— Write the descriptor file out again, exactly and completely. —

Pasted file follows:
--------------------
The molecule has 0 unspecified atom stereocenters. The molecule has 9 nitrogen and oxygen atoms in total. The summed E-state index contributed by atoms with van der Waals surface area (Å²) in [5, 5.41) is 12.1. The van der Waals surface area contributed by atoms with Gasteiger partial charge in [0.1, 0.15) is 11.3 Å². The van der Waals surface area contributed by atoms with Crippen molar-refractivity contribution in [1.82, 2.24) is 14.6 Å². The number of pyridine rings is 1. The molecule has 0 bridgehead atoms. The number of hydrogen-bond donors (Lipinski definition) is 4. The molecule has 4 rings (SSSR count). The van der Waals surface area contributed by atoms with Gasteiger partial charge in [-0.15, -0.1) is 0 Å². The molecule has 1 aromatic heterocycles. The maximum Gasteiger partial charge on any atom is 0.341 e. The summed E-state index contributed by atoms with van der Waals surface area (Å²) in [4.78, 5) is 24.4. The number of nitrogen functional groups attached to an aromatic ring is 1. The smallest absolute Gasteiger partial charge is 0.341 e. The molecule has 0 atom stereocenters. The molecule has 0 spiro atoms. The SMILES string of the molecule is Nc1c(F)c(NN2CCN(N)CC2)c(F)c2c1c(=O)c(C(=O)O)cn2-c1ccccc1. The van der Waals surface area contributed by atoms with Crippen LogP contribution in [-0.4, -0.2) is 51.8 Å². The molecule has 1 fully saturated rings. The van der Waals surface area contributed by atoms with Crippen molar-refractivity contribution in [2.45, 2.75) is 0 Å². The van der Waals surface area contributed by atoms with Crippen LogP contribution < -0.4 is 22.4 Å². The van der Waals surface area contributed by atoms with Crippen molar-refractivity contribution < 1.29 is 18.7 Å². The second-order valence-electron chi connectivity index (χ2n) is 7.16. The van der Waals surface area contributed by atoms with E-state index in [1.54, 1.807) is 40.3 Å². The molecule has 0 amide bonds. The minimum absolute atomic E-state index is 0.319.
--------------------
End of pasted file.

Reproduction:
The molecule has 0 unspecified atom stereocenters. The molecule has 9 nitrogen and oxygen atoms in total. The summed E-state index contributed by atoms with van der Waals surface area (Å²) in [5, 5.41) is 12.1. The van der Waals surface area contributed by atoms with Gasteiger partial charge in [0.1, 0.15) is 11.3 Å². The van der Waals surface area contributed by atoms with Crippen molar-refractivity contribution in [1.82, 2.24) is 14.6 Å². The number of pyridine rings is 1. The molecule has 0 bridgehead atoms. The number of hydrogen-bond donors (Lipinski definition) is 4. The molecule has 4 rings (SSSR count). The van der Waals surface area contributed by atoms with Gasteiger partial charge in [-0.15, -0.1) is 0 Å². The molecule has 1 aromatic heterocycles. The maximum Gasteiger partial charge on any atom is 0.341 e. The summed E-state index contributed by atoms with van der Waals surface area (Å²) in [4.78, 5) is 24.4. The number of nitrogen functional groups attached to an aromatic ring is 1. The smallest absolute Gasteiger partial charge is 0.341 e. The molecule has 0 atom stereocenters. The molecule has 0 spiro atoms. The SMILES string of the molecule is Nc1c(F)c(NN2CCN(N)CC2)c(F)c2c1c(=O)c(C(=O)O)cn2-c1ccccc1. The van der Waals surface area contributed by atoms with Crippen LogP contribution in [-0.4, -0.2) is 51.8 Å². The molecule has 1 fully saturated rings. The van der Waals surface area contributed by atoms with Crippen molar-refractivity contribution in [2.45, 2.75) is 0 Å². The van der Waals surface area contributed by atoms with Crippen LogP contribution < -0.4 is 22.4 Å². The van der Waals surface area contributed by atoms with Crippen molar-refractivity contribution < 1.29 is 18.7 Å². The second-order valence-electron chi connectivity index (χ2n) is 7.16. The van der Waals surface area contributed by atoms with E-state index in [1.54, 1.807) is 40.3 Å². The molecule has 0 amide bonds. The minimum absolute atomic E-state index is 0.319.